The Daily EO: September 1st, 2012

It is so much more appropriate to me – being a child with significant amounts of education and a teacher for a parent – that the New Year begins in September.  I don’t make a big deal about New Year’s Eve – it just seems to be an excuse for people to get their hopes up that if they dress nicely and pay a $60 premium to their regular bar, somehow the night will feel magical and start the calendar year off right.  But it’s September when the when the mind turns from summer BBQs  and summer projects to school supplies and the second half of the year.  Vacationers return knowing that the last two months have been a delicious deviation from the norm and it is time to start again.  The air turns crisper and spending time in front of a computer or textbook seems more palatable.  Watermelon makes way for squash.  The smell of turning leaves in the air reminds us all that lazy and selfish summer is passing, and the pragmatic and businesslike autumn is here.

And its this September that Emile and I begin anew on the other side of Canada.  My side of Canada, I like to say.  A summer spent together vacationing, relaxing and playing with possibilities is coming to an end.  It’s time to get on with it already.  Emile is starting work on September 10th as IT support at a law firm, I’ll be back in Materials at a non-automotive manufacturer.  Both beginning again, both nervously excited.  Or is that ecstatic terror?

But not just yet.   Here in St. Catharines the weekend promises to be hot and sunny.  BBQ weather, lying upon the grass and watching the scant clouds go by.  One short long weekend together before we leave Ontario and things change.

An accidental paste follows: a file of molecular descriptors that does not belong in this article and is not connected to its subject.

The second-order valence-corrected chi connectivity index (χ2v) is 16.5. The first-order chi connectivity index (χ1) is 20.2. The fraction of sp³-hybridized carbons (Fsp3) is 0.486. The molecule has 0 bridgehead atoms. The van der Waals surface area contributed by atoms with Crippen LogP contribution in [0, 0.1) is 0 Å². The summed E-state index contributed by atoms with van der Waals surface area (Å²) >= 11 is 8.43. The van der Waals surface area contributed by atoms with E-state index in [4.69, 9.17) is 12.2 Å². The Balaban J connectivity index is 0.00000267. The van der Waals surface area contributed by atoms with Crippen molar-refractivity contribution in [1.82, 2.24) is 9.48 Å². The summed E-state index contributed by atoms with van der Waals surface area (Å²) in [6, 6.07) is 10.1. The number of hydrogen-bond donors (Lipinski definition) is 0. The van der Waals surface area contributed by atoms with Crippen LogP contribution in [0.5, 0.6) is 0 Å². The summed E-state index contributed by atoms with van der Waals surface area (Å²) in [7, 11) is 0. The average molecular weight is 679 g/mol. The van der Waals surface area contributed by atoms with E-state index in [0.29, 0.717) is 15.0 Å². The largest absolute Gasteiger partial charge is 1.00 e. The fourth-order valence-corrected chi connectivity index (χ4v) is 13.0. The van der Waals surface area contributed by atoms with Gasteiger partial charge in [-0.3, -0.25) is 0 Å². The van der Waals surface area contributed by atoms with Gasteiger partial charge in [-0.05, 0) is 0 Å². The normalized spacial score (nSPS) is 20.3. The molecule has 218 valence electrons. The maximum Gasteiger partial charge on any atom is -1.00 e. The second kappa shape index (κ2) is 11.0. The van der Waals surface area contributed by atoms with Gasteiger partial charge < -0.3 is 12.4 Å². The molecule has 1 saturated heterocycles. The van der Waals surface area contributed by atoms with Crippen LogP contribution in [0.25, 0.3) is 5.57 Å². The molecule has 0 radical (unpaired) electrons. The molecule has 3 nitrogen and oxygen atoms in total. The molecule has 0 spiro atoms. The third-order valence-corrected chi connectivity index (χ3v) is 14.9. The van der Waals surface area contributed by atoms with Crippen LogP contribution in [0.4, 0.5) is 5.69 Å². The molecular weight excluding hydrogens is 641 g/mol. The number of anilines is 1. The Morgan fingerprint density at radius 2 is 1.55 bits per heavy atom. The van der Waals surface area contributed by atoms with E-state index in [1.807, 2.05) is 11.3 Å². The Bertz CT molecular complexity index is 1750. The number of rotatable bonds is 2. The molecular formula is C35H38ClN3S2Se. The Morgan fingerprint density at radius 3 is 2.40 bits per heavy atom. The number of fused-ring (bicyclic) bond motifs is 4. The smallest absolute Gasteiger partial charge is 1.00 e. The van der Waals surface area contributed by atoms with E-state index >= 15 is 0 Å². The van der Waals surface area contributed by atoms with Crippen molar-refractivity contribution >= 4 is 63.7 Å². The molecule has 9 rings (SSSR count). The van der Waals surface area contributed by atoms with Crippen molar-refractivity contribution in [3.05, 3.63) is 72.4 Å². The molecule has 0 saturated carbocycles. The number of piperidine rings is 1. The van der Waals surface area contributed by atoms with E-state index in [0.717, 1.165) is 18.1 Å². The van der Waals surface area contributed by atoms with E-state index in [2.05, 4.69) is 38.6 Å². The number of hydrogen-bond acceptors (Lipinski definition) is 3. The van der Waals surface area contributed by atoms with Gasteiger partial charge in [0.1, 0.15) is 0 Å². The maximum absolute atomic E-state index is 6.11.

September 1st, 2012 Extra-Ordinary:  One last summer weekend.




The Dail EO: July 17th, 2012

After my Dad died, my mom decided to create joy in our backyard and so she had a large in ground pool installed.  All during the 80s, my brother and I, our friends, and our family enjoyed long summer days in the pool.  Days were spent in bathing suits, food was served poolside and we swam our summers away.  Summer didn’t end when school started – it ended when we finally put the winter cover on in late September.

When we grew older, our interests changed, and fewer and fewer days were spent in the pool.  I left home to attend university, and the aging pool needed more and more maintenance.  Seven years ago, the pool didn’t open for the season for various reasons.  It was jarring to all of us.  Mom especially – this was her haven, her children’s summertime spot, and symbolic of active decision to create a positive life despite loss.  Several years ago, the pool needed major investment to open and it didn’t.  And each year since, there has been a reason the pool couldn’t or didn’t open.

Some decisions cannot be made quickly or without deep consideration.  This place was our place – our newly healing family place.  A major investment, a great love, the echos of our childhood.   Do you repair something that isn’t being used any more?  Do you fill it in so easily?  And for five years, my mom has not been able to come to a decision that she felt good about.  And so she left it because she could.

Last year the final decision was made – the pool would slowly be removed.  The log fence taken down, the pump house emptied out, and the pool itself likely filled in.  The work started slowly – first the slide and ladder were removed and given to friends we grew up with for their lake property so new memories could be created on it.  The pipes were blown out, the gas line disconnected.  Today, my mom and I tore down the heater to take to metal recycling.  The filter disconnected and taken to the dump.  And with a couple turns of my ratchet, the pump house is empty.   There is still lots more work in the pool area, but we’re marking the milestones.

July 17th, 2012 Extra-Ordinary:  Using the tools Mom taught me to use and she getting to walk a few more steps in culmination of our pool.

The Pool Slide Circa 1983. Fun with friends. Which one am I?
The Pool Slide at Tie Lake. Photo Credit Loree Duczek 2011